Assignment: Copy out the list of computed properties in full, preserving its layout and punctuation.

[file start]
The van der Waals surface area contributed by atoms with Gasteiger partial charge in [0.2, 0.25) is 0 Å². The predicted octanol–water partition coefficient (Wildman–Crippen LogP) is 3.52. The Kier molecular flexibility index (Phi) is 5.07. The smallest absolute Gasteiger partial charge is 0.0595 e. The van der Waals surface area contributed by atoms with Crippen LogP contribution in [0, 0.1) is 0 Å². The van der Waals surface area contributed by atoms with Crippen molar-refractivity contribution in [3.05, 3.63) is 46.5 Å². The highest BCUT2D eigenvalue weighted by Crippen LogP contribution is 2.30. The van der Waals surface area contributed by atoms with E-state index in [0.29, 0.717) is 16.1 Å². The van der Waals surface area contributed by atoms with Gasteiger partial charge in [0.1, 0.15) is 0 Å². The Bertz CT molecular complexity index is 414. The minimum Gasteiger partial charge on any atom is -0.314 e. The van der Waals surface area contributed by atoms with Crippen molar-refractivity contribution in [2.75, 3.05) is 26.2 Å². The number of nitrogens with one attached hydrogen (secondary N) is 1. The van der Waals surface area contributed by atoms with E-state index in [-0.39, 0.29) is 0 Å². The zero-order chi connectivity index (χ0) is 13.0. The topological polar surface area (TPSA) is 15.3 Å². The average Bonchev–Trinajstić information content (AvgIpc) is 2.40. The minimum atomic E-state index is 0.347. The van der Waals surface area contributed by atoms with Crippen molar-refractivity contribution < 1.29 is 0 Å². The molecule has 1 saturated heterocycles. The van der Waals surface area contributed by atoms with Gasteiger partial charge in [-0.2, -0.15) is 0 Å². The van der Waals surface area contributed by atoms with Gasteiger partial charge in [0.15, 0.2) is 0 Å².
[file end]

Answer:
The van der Waals surface area contributed by atoms with Gasteiger partial charge in [0.2, 0.25) is 0 Å². The predicted octanol–water partition coefficient (Wildman–Crippen LogP) is 3.52. The Kier molecular flexibility index (Phi) is 5.07. The smallest absolute Gasteiger partial charge is 0.0595 e. The van der Waals surface area contributed by atoms with Crippen LogP contribution in [0, 0.1) is 0 Å². The van der Waals surface area contributed by atoms with Crippen molar-refractivity contribution in [3.05, 3.63) is 46.5 Å². The highest BCUT2D eigenvalue weighted by Crippen LogP contribution is 2.30. The van der Waals surface area contributed by atoms with E-state index in [0.29, 0.717) is 16.1 Å². The van der Waals surface area contributed by atoms with Gasteiger partial charge in [0.1, 0.15) is 0 Å². The Bertz CT molecular complexity index is 414. The minimum Gasteiger partial charge on any atom is -0.314 e. The van der Waals surface area contributed by atoms with Crippen molar-refractivity contribution in [2.75, 3.05) is 26.2 Å². The number of nitrogens with one attached hydrogen (secondary N) is 1. The van der Waals surface area contributed by atoms with E-state index in [-0.39, 0.29) is 0 Å². The zero-order chi connectivity index (χ0) is 13.0. The topological polar surface area (TPSA) is 15.3 Å². The average Bonchev–Trinajstić information content (AvgIpc) is 2.40. The minimum atomic E-state index is 0.347. The van der Waals surface area contributed by atoms with Crippen molar-refractivity contribution < 1.29 is 0 Å². The molecule has 1 saturated heterocycles. The van der Waals surface area contributed by atoms with Gasteiger partial charge in [-0.2, -0.15) is 0 Å². The van der Waals surface area contributed by atoms with Gasteiger partial charge in [0.15, 0.2) is 0 Å².